Despite allocations of large sums of money, all these recommendations have remained on paper. The situation is so bad that Central Pollution Control Board (CPCB) and the Union Ministry of Environment and Forests (MoEF), classify Ludhiana as a “Critically Polluted Industrial Cluster”

No change in pollution levels during lockdown?

Now, in what civil society activists term as absolute lack of transparency while dealing with environmental issues, a strange case of pollution inversion has come to light in Ludhiana. The Punjab Pollution Control Board (PPCB) says that as per tests conducted by it during the lockdown period, pollution levels in the river increased marginally.

As per PPCB Member Secretary Krunesh Garg, the PPCB test results indicated that the BoD levels in Buddha Nullah, tested at its last point before it meets the river Sutlej, remained almost the same in samples taken on March 20 and April 20. The BOD levels however increased in the Sutlej 100 meters downstream after the confluence of Buddha Nullah, during the same period.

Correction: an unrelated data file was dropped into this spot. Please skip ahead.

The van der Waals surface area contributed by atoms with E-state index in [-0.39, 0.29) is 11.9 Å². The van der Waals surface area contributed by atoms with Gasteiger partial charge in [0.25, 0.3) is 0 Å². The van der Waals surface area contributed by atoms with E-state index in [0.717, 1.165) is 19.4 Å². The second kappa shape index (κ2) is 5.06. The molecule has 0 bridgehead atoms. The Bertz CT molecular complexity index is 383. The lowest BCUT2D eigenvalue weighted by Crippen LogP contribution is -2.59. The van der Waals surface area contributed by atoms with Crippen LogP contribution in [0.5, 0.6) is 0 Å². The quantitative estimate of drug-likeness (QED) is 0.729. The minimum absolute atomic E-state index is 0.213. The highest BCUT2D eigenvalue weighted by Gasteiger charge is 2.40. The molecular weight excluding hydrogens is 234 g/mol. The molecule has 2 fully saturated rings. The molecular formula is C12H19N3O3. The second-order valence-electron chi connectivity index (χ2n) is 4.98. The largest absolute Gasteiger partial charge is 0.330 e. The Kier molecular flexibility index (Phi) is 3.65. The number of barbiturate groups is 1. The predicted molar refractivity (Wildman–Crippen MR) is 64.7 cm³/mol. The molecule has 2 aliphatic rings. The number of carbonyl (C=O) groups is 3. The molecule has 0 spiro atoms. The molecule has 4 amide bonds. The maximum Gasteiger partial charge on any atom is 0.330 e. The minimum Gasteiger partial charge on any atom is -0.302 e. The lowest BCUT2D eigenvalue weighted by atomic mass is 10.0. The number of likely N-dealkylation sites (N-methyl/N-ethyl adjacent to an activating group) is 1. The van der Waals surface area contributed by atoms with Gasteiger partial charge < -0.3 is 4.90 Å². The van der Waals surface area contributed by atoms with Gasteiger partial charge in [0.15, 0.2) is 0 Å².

The report raised a furore as citizen groups and the Ludhiana Municipal Corporation questioned the PCB findings, even accusing the PPCB of trying to give a “clean chit to the industrial units, one of the biggest sources of pollution in the Nullah and thereby the river Sutlej,” according to Jaskirat Singh, a member of Naroa Punjab Manch and in the forefront of the Clean Buddha Nullah movement. “They should have been transparent and taken the samples in our presence,” added Ludhiana Mayor Balkar Sandhu.

Not surprisingly, the pollution control board is busy shifting the blame on to the municipal corporation. “We never said that industry doesn’t cause pollution in the Buddha Nullah,” said board member Krunesh Garg.